Twitter kills-off #music app

Less than a year ago, back in mid-April 2013, we saw Twitter introduce the world to its Twitter #music app for iOS. We gave you an overview of the software in action, showing how it helped you discover new music based on what’s trending at the moment. It took advantage of iTunes to offer users previews of any songs they ran across, and by tying into an account with a streaming provider like Spotify, you could even pull up full tracks. Twitter talked about its big plans, like making #music available in additional countries and coming out with an Android version… and that’s pretty much the last we ever heard of it. Apparently we’re not the only ones who lost interest in the service, as today Twitter announced the end of #music.

Twitter is pulling the #music app from Apple’s App Store today, and if you already have it installed, it will stop functioning as of April 18 – which we’re sure is no coincidence that it would also be the app’s one-year birthday.

The company says that it will “continue to experiment with new ways to bring you great content based on the music activity we see every day on Twitter,” but has not given any indication that another stand-alone would be part of those plans; if we do ever see something like #music again, it seems likely that it might be baked right in to the main Twitter app itself.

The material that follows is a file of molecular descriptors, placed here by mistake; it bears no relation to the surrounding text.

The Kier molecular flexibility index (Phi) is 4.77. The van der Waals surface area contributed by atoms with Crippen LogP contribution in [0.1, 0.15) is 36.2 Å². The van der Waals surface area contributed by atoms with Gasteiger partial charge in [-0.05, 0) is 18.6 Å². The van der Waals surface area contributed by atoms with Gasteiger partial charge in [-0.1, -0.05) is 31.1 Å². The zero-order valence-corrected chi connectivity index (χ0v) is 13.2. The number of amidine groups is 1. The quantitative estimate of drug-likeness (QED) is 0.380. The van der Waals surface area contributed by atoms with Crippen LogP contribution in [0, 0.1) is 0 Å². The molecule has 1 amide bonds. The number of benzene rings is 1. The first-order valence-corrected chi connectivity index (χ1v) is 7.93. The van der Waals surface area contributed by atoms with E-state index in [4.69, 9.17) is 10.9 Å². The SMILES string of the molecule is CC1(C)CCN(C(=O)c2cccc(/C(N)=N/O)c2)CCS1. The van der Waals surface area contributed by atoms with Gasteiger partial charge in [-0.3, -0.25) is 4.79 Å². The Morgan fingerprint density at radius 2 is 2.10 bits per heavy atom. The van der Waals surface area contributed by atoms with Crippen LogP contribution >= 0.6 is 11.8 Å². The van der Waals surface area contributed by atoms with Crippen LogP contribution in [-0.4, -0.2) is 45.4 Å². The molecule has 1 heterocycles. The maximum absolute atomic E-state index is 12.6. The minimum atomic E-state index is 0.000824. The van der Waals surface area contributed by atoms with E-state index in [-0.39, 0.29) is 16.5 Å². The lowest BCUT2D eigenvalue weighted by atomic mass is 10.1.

Will anyone be sad to see this one go, or had you stopped using it months ago/never heard of it in the first place?

Source: Twitter
Via: TechCrunch

Discuss This Post

Read More

Share This Post

Watch the Latest Pocketnow Videos

About The Author
Stephen Schenck
Stephen has been writing about electronics since 2008, which only serves to frustrate him that he waited so long to combine his love of gadgets and his degree in writing. In his spare time, he collects console and arcade game hardware, is a motorcycle enthusiast, and enjoys trapping blue crabs. Stephen's first mobile device was a 624 MHz Dell Axim X30, which he's convinced is still a viable platform. Stephen longs for a market where phones are sold independently of service, and bandwidth is cheap and plentiful; he's not holding his breath. In the meantime, he devours smartphone news and tries to sort out the juicy bits Read more about Stephen Schenck!